Maintaining Sleep Schedules During the Holidays

 In Regression, Sleep Disturbances, Travel

With the holidays approaching, most parents who have just recently gotten their baby, toddler, or older child sleeping well, are worried that they might regress a little over the holidays.

And I can assure you, those fears could not be more well-founded.

Between the travel, the excitement, the constant attention from friends and family and then travel all over again, the holidays are the single easiest way to throw off all your hard work.

But, with some strategic planning, you can keep that carefully orchestrated routine running just the way you did at home.

There are two major impediments to your little one’s sleep over the holidays. One is travel and the other is family and friends. Lets take a peek at those topics individually.


If you’re thinking about starting sleep training your little one, but you’ve got to take a trip in a few weeks, my suggestion is to put off the training until you get back.

If you’ve already started, not to worry. Taking a trip typically won’t help your little one sleep better, but if you can maintain some semblance of normalcy until the end of your trip, you and baby will likely be ready to get back on track as soon as you get home.


If you’re driving to your destination, try to schedule your driving time over a nap. Rather than arriving at your destination with an overtired child, and trying to get them to sleep in an unfamiliar environment. Car naps aren’t ideal, but compared to no naps at all, they’re the lesser of two evils by a mile. So if at all possible, get on the road right around the time that baby would normally be taking their first nap.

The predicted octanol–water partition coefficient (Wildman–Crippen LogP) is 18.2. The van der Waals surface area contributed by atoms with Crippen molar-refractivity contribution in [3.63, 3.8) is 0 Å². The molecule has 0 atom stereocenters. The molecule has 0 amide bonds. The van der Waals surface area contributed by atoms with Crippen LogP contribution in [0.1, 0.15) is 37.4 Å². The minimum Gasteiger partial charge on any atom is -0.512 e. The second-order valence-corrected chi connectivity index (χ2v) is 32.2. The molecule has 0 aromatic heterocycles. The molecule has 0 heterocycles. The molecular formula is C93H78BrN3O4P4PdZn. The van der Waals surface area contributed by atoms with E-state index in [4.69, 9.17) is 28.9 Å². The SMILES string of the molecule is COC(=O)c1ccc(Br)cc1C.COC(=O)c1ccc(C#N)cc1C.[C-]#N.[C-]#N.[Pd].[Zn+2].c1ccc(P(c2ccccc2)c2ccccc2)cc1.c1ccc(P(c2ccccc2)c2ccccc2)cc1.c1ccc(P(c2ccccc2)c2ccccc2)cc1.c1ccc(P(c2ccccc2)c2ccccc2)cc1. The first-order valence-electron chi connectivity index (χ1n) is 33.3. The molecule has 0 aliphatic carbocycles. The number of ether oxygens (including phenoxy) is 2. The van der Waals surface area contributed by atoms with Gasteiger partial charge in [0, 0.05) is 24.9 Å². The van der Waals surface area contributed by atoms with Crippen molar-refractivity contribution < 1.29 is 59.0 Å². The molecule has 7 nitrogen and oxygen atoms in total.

If you’re really committed, you might even look for some parks, tourist attractions, or other outdoor activities that are on your route where you can stop when baby gets up. Getting out into the sunshine and fresh air, will make that next nap that much easier.


If you’re flying, well, my heart goes out to you.

It’s no secret that planes and kids don’t go well, so I suggest (and this is the only time you’ll hear me say this) that you do whatever gets you through the flight with a minimum amount of fuss. Hand out snacks, let them play with your phone, and otherwise let them do anything they want to do.

The truth is, if they don’t want to sleep on the plane, they’re just not going to, so don’t try to force it. It will just result in a lot of frustration for both of you. (And, most likely, the passengers around you.) For more travel sleep tips

Alright! So you’ve made it, and hopefully you’ve managed to maintain some degree of sanity. Now, I’m sorry to say, comes the hard part.

Because in the car or on the plane, everybody is on your side, right? Keeping baby quiet and relaxed, and hopefully asleep, is just what everyone is rooting for.

Well meaning family and friends.

Now that you’re at Grandma and Grandpa’s place, it’s just the opposite. Everyone wants your kiddos awake so they can see them, play with them, take a thousand pictures, and get them all riled up on holiday fun. And it’s exceptionally difficult to tell all of these friends and family members that you’re putting an end to the fun because baby needs to get to sleep.

So if you need permission to be the bad guy, I’m giving it to you right here and now. Don’t negotiate, don’t make exceptions, and don’t feel bad about it. Firmly explain to anyone who’s giving you the gears that you’ve spent a great deal of time helping your child sleep well and you’d like it to remain that way. Let them know when your child will be getting up and tell them to hang around or come back. Or better yet, plan visits for when your little one is awake based on their beautifully predictable schedule.